In flight, the two Georges and Kleinman talked about the state of the club in between PB&J sandwiches. Steinbrenner insists that his jet be stocked with them. The plane didn't touch down until 9 p.m., by which time the Yankees were losing 5-1 to the Seattle Mariners. "Nice job you did with the club," Steinbrenner told Bradley.

The other George forced a laugh as he got into the car that would take us to the stadium. Just before arriving at the park, Steinbrenner told Bradley, "After the game, I want to see Bucky in my office." Pause. "I just want to cheer him up."

The next morning, some of America's finest legal minds gathered in a ballroom of New York's Grand Hyatt to hear a breakfast talk by George M. Steinbrenner III. These men and women are paid to be skeptical, yet Steinbrenner, speaking without notes, held them spellbound for half an hour. But then they probably hadn't heard many speeches in which Horace Clarke, Claude Monet and Simon Legree were all invoked. (Clarke to Monet to Legree...double play!) That afternoon, Steinbrenner joined some friends on a train ride to Philadelphia for a dinner in honor of Dr. Roger Bannister.

The next day GMS attended the Penn Relays as both benefactor (he gave $25,000 to the meet and helped bring in another $50,000 in sponsorship) and patron (he sponsors a track club, the Florida Clippers). The Penn Relays are special to Steinbrenner for another reason. Standing in the infield at one point, he nudged me and turned to a page in the program listing past winners of the 120-yard high hurdles. Under his finger was 1927—HENRY STEINBRENNER, MIT. "My father," he said. Then he turned to a page listing past winners of the shuttle hurdles and pointed to 1952—LOCKBOURNE AIR FORCE BASE. "I anchored that team," he said.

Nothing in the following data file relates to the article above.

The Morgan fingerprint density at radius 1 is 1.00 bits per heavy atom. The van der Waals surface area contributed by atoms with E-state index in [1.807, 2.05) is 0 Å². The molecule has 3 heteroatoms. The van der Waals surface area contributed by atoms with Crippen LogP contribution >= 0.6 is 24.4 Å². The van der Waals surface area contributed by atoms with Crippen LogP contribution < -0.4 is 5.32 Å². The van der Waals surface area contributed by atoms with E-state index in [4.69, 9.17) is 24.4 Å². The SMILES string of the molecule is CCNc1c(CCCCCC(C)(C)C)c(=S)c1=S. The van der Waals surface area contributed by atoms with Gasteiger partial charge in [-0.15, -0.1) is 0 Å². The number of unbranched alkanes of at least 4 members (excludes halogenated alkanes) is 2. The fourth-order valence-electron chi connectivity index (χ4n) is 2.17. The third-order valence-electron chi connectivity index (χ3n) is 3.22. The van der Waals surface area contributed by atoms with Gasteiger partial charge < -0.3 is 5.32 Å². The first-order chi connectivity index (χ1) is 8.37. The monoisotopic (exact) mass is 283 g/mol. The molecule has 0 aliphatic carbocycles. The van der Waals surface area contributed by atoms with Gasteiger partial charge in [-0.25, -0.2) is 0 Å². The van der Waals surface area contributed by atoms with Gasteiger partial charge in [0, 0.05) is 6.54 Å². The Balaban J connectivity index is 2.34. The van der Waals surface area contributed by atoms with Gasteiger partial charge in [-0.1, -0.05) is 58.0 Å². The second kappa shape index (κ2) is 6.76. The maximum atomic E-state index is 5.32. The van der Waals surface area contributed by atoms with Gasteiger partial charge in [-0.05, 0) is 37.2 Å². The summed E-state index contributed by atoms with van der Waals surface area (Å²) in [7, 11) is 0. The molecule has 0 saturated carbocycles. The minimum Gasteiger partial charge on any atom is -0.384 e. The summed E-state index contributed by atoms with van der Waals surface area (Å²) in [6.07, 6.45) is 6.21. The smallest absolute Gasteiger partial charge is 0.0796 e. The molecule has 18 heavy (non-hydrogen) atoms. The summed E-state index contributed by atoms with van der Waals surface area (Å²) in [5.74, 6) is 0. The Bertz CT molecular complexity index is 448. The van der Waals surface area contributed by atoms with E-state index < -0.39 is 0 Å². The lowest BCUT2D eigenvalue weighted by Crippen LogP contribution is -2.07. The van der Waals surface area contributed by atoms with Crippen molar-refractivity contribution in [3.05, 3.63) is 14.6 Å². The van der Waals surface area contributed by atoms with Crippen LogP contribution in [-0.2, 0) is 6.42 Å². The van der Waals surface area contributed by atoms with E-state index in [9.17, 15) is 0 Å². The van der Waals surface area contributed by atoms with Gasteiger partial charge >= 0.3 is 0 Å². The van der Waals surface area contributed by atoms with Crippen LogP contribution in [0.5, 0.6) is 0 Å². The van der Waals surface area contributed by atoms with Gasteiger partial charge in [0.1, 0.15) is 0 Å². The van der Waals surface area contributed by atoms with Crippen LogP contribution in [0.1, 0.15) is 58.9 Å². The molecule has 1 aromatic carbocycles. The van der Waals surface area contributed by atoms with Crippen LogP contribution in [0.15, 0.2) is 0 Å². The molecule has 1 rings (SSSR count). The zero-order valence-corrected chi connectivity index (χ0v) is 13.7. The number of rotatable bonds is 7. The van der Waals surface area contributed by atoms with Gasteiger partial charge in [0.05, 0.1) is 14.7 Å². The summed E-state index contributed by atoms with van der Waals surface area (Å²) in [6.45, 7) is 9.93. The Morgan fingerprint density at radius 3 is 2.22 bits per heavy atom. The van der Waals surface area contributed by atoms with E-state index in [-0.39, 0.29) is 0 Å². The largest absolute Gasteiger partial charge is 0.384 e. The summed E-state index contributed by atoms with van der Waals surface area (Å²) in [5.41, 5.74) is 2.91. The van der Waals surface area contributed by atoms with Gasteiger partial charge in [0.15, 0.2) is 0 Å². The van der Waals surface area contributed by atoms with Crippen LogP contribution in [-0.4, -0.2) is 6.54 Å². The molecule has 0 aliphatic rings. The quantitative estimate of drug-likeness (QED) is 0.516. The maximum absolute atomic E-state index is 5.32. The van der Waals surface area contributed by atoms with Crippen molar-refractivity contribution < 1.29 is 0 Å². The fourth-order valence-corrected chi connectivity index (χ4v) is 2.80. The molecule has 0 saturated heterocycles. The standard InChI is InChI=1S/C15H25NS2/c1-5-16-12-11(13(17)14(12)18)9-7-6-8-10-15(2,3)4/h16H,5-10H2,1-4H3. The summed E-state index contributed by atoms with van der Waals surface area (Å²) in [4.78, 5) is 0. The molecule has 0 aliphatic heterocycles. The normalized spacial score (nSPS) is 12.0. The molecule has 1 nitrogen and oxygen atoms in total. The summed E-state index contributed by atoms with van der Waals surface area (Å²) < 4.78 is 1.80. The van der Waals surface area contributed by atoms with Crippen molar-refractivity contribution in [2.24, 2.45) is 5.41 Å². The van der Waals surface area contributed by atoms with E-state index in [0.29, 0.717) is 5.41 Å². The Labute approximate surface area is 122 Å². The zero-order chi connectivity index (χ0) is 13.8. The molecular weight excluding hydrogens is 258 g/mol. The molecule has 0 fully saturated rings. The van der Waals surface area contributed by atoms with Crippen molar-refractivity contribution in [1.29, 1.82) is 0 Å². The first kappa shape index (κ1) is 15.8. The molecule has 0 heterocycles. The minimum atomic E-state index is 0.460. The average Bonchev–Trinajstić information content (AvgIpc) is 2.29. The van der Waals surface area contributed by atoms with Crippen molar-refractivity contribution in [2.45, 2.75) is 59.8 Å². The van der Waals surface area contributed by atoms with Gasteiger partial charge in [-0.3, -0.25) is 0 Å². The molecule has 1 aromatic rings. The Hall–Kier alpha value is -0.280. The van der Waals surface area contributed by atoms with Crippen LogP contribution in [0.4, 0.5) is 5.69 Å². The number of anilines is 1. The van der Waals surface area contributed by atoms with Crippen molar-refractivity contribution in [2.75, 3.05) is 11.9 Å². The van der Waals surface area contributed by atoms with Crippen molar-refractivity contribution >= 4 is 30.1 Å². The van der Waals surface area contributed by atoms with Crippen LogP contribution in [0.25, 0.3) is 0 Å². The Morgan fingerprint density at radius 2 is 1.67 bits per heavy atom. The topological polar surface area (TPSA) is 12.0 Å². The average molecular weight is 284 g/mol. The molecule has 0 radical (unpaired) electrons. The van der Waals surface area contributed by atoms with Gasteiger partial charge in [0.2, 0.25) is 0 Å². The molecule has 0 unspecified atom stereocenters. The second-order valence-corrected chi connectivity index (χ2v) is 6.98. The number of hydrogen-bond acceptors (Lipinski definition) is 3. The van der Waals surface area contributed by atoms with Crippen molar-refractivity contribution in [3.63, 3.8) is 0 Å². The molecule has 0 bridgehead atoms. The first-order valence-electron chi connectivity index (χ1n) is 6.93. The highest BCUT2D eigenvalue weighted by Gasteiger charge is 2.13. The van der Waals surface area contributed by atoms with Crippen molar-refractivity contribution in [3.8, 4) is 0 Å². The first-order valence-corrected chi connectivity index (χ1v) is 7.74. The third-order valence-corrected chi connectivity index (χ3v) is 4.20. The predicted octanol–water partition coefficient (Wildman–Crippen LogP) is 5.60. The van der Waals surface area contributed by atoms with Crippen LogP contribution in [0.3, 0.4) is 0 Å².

A psychologist might try to explain Steinbrenner's behavior patterns over the years as narcissistic, but in simpler terms, he is still racing against his old man, who, by George's account, was not a very easy man to please. "When the Yankees won the world championship in 1977, my father told someone, 'Well, he did that right."

GMS is not the caricature of villainy so many of you think. He has personal dimensions the public will never know about. He's a Good Man Sometimes. He Gives Money Stintlessly. He is fond of saying, "My dad told me that if you do something nice for someone and more than two people know about it, you're doing it for the wrong reason." Of course, in the next breath, he'll tell you he paid for so-and-so's funeral or that he funds spring training for the baseball teams of each service academy, including the Merchant Marine Academy. He does perform good works, though.